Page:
Children’s Healing Art Project (CHAP)

Winner: Keeping Us Healthy
Awarded to an organization that helps us take care of ourselves.

Touring CHAP’s Pearl District offices is a walk through a colorful mélange of jewelry, foam-rubber masks, finger paintings, and hand-knotted Nepalese rugs emblazoned with designs, all made by Portland kids. “You should see this place during our Art Club sessions,” executive director Frank Etxaniz says, referring to the monthly events CHAP hosts for kids who are well enough to attend. “It’s wonderful chaos.”

Etxaniz, a painter and a former design consultant for New York’s Museum of Modern Art, launched CHAP in 2005 to provide art programs for children who have had to be treated at local hospitals, whether for a terminal illness or simply a broken arm. The artist could have been a kindergartner recovering from a second liver transplant or a girl born without arms. Whereas they once made only masks, the children now also paint, sculpt, and create paper flowers and greeting cards. The program reaches about 10,000 kids and their parents each year.

This month, CHAP kicks off its annual Holiday “Bizarre,” a fundraising public art factory at 937 NW Glisan St. From November 28 to December 24, the factory will showcase and auction CHAP creations (including a kiteboard coffee table and a lotus-flower sculpture adorned with 6,000 beads). Make your own masterpiece alongside these young artists.—SW Contact: 503-243-5294; chap.name

‘Our students leave with a confidence they never knew they had.’

Adelante Mujeres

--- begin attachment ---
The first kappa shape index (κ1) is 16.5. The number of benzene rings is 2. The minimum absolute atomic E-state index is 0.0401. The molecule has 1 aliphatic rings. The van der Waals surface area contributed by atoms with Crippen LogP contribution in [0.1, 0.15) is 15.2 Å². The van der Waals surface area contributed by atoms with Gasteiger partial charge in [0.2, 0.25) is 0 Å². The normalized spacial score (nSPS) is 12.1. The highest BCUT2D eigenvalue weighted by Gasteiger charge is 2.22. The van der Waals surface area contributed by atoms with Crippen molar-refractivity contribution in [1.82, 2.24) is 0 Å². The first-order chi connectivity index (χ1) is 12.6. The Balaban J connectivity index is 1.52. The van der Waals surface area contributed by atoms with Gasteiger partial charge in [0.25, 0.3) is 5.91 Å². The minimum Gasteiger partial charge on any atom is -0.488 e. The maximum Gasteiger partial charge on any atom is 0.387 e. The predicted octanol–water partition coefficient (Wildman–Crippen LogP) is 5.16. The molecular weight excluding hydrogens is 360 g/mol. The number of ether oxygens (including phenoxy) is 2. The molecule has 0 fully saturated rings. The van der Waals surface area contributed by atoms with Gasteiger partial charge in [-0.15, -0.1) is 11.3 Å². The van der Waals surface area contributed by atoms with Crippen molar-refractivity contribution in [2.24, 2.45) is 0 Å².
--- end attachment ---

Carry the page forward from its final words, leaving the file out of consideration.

Winner: Most with the Least
Awarded to an organization doing big things with minimal resources.

“‘I am teacher. You are student.’

Class, what is missing from this sentence?” teacher Dave Pero asks the 10 women sitting at a wobbly table in St. Anthony’s Catholic Church near downtown Forest Grove. The students, most of whom are from Mexico and are in their 20s to 40s, study the dry-erase board. From the back of the room a soft voice finally offers an answer: “The?”

“That’s right!” says Pero. “‘I am the teacher. You are the student.’ Nicely done.”

At first, this class may seem like any other English language course, but in fact it’s just one facet of the services that Adelante Mujeres (Spanish for “women move forward”) provides for immigrant women and their families in this rural Washington County community. Latinas who commit to Adelante’s yearlong curriculum also have access to classes and workshops on parenting, self-esteem, entrepreneurship, leadership, and empowerment.

It’s this last subject that Adelante’s executive director, Bridget Cooke, says is the most life-altering for the group’s clients. “Our students leave with confidence they never knew they had,” Cooke says. “They realize they don’t have to clean houses or wash dishes for the rest of their lives. We open up a world of possibilities for them.”

Adelante’s graduates have gone on to receive GEDs and start businesses (many now sell organic produce at Forest Grove’s weekly farmers market), but the organization’s ability to meet all of its goals almost wholly on donated time and limited resources may be its most impressive accomplishment. Last year, 78 volunteers logged 2,000 hours, and 82 percent of the annual budget now comes from grants. The dedicated crew of 90 or so teachers, staff, and volunteers prove that no hay limites_—there are no limits—to the differences each of us can make._—SW Contact: 503-992-0078; www.adelantemujeres.org